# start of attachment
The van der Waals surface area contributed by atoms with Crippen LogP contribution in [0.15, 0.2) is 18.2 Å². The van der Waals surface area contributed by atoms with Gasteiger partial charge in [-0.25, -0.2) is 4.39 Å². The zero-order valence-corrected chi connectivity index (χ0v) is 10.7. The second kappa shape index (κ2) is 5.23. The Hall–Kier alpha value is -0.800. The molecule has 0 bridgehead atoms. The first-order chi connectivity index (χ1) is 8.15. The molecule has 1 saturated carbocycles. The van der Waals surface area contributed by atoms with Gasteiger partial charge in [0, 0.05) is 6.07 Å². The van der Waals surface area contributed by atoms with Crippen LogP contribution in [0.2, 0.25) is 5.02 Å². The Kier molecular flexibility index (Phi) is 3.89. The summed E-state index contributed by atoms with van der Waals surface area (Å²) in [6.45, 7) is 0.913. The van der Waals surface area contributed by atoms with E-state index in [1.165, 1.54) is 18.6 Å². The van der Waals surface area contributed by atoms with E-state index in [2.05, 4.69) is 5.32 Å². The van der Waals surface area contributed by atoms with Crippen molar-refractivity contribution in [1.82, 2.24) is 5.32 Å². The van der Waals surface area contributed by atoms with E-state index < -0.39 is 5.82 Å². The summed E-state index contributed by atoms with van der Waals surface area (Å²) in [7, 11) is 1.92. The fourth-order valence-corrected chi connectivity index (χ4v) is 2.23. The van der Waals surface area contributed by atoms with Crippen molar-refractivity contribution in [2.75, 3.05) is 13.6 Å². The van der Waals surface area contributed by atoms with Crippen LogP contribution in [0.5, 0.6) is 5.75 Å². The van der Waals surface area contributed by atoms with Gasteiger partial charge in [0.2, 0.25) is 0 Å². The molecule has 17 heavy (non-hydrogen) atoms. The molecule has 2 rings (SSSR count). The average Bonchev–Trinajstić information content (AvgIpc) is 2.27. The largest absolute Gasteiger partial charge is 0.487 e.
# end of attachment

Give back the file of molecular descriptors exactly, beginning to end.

The van der Waals surface area contributed by atoms with Crippen LogP contribution in [0.15, 0.2) is 18.2 Å². The van der Waals surface area contributed by atoms with Gasteiger partial charge in [-0.25, -0.2) is 4.39 Å². The zero-order valence-corrected chi connectivity index (χ0v) is 10.7. The second kappa shape index (κ2) is 5.23. The Hall–Kier alpha value is -0.800. The molecule has 0 bridgehead atoms. The first-order chi connectivity index (χ1) is 8.15. The molecule has 1 saturated carbocycles. The van der Waals surface area contributed by atoms with Gasteiger partial charge in [0, 0.05) is 6.07 Å². The van der Waals surface area contributed by atoms with Crippen LogP contribution in [0.2, 0.25) is 5.02 Å². The Kier molecular flexibility index (Phi) is 3.89. The summed E-state index contributed by atoms with van der Waals surface area (Å²) in [6.45, 7) is 0.913. The van der Waals surface area contributed by atoms with E-state index in [1.165, 1.54) is 18.6 Å². The van der Waals surface area contributed by atoms with E-state index in [2.05, 4.69) is 5.32 Å². The van der Waals surface area contributed by atoms with Crippen molar-refractivity contribution in [1.82, 2.24) is 5.32 Å². The van der Waals surface area contributed by atoms with E-state index < -0.39 is 5.82 Å². The summed E-state index contributed by atoms with van der Waals surface area (Å²) in [7, 11) is 1.92. The fourth-order valence-corrected chi connectivity index (χ4v) is 2.23. The van der Waals surface area contributed by atoms with Crippen molar-refractivity contribution in [2.75, 3.05) is 13.6 Å². The van der Waals surface area contributed by atoms with Crippen LogP contribution in [0.5, 0.6) is 5.75 Å². The van der Waals surface area contributed by atoms with Gasteiger partial charge in [0.2, 0.25) is 0 Å². The molecule has 17 heavy (non-hydrogen) atoms. The molecule has 2 rings (SSSR count). The average Bonchev–Trinajstić information content (AvgIpc) is 2.27. The largest absolute Gasteiger partial charge is 0.487 e.